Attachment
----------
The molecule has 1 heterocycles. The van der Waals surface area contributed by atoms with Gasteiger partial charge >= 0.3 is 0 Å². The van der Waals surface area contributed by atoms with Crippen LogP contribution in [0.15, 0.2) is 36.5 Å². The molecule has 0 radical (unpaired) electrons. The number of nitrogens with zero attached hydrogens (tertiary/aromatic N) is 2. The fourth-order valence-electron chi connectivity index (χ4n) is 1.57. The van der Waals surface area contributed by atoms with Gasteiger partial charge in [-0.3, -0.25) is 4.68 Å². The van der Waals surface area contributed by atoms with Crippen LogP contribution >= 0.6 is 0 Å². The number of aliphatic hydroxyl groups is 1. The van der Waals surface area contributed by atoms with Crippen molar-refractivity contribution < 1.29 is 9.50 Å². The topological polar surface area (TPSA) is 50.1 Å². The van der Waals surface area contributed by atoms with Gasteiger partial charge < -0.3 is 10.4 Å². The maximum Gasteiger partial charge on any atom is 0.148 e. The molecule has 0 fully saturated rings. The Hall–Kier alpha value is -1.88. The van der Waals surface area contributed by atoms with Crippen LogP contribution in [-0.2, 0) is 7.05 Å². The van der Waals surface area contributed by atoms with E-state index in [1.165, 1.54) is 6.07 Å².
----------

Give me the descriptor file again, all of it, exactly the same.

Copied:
The molecule has 1 heterocycles. The van der Waals surface area contributed by atoms with Gasteiger partial charge >= 0.3 is 0 Å². The van der Waals surface area contributed by atoms with Crippen LogP contribution in [0.15, 0.2) is 36.5 Å². The molecule has 0 radical (unpaired) electrons. The number of nitrogens with zero attached hydrogens (tertiary/aromatic N) is 2. The fourth-order valence-electron chi connectivity index (χ4n) is 1.57. The van der Waals surface area contributed by atoms with Gasteiger partial charge in [-0.3, -0.25) is 4.68 Å². The van der Waals surface area contributed by atoms with Crippen LogP contribution >= 0.6 is 0 Å². The number of aliphatic hydroxyl groups is 1. The van der Waals surface area contributed by atoms with Crippen molar-refractivity contribution < 1.29 is 9.50 Å². The topological polar surface area (TPSA) is 50.1 Å². The van der Waals surface area contributed by atoms with Gasteiger partial charge < -0.3 is 10.4 Å². The maximum Gasteiger partial charge on any atom is 0.148 e. The molecule has 0 fully saturated rings. The Hall–Kier alpha value is -1.88. The van der Waals surface area contributed by atoms with Crippen LogP contribution in [-0.2, 0) is 7.05 Å². The van der Waals surface area contributed by atoms with E-state index in [1.165, 1.54) is 6.07 Å².